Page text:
Kampala- Entry points to Senior One in traditional schools across the country have remained competitive with majority of the schools setting high cut-off points.
Like last year, King’s College Buddo maintained the high Aggregate Four cut-off points for boys and Aggregate Five for girls who will join the school located in Wakiso District.
Gayaza High School, Namilyango College and Mt St Mary’s Namagunga will all take students with Aggregate Five while Ndejje SS and Trinity College Nabbingo have each maintained Aggregate Six.
Ms Chotilda Nakatte Kikomeko, the Nabbingo head teacher, who doubles as Secondary School Head teachers’ Association chairperson, said the cut-off points were pegged on the pupils’ performance in last year’s Primary Leaving Examinations (PLE) and the choices of schools the candidates made.
“We have maintained our cut-off points because those who gave us their choice performed almost like last year,” Ms Kikomeko said.
However, ministry of Education officials expressed worry that some pupils will not be selected even when they have performed well because they made poor choices.
They blamed it on parents who insist on their children picking their four choices of schools ranked at almost the same level.
Mr Henry Ssemakula, the careers guidance and counselling officer at the Education ministry, said majority of the parents insist that their children must study around Kampala and Wakiso districts despising upcountry schools, which perform even much better.
“Parents should learn to classify schools. There are always those which are competitive. Ensure you tone down the choices from the highly competitive to the less competitive. If you pick Gayaza, Namagunga and Nabbingo as your choices in that order, you will end up unselected because the schools are at the same level,” Mr Ssemakula told Daily Monitor in an interview yesterday.
“You tell parents to try schools outside Kampala and Wakiso but they don’t want. They end up making these schools unnecessarily competitive yet we have the Ntare, Mbale SS and Ombaci doing good work in the countryside,” he added.
Speaking at the opening of the two-day exercise yesterday, the Primary Education state minister, Ms Rose Ssenninde, told head teachers that the ministry would intensify inspection to monitor teacher absenteeism and warned that those who will not have records on their staff attendance will attract sanctions, including demotion and dismissal.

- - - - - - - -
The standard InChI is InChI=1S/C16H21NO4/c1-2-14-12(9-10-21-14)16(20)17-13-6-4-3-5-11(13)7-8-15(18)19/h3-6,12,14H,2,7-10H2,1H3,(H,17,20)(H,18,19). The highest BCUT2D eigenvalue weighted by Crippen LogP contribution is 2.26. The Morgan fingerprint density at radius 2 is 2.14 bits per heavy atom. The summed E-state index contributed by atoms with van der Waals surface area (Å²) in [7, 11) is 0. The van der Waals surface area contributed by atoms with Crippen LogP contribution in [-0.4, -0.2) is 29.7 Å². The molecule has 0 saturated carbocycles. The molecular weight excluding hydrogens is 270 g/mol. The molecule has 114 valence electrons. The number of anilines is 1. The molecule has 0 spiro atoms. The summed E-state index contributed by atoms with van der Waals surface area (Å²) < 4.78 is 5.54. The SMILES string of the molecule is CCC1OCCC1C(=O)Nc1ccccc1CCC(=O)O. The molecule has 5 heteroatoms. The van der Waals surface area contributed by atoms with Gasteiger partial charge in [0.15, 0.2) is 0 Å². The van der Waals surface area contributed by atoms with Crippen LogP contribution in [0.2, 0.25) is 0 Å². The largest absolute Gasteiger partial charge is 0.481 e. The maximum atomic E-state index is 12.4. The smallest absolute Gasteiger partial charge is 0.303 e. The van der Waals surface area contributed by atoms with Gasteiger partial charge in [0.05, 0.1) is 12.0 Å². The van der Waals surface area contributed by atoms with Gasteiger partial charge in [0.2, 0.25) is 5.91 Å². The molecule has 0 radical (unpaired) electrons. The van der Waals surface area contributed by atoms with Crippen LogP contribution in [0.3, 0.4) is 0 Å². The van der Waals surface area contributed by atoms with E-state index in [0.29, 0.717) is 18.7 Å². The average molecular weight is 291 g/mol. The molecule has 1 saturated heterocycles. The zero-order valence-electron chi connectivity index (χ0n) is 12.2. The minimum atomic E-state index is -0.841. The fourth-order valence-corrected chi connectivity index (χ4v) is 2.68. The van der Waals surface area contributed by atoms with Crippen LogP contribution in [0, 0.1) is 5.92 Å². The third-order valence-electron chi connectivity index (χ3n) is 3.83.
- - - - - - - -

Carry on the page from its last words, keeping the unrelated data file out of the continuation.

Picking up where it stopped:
“I have noted with concern that teachers are failing to do their roles. Many of them part-time in other schools at the expense of children in government-aided schools. The rate of absenteeism is high. Staff appraisal is mandatory and school heads will be required to have records on teachers’ presence in the school,” Ms Ssenninde said yesterday.
She also appeal to participants to protect the environment as the country has started experiencing climate change.
She said the future of food security was unpredictable if the current trends continue.
The minister said many families were going hungry for days because their crops dried up in the gardens due to the scorching heat.
Advice on feeding
This, Ms Ssenninde added will affect the performance of schools as learners can’t concentrate on empty stomachs.
“Food prices are going up. This doesn’t mean you send your children to schools without a meal.
Feeding your children is not government business. It is entirely the responsibility of the parents. The government is doing its work of paying teachers and has put in place the infrastructure,” Ms Ssenninde said.
“We are the ones to blame for this climate change. We have cut down the trees and reclaimed the wetlands. The weather is now hurting everyone. There will be no food for our children if we don’t protect the environment. Plant at least a tree for the future,” she added.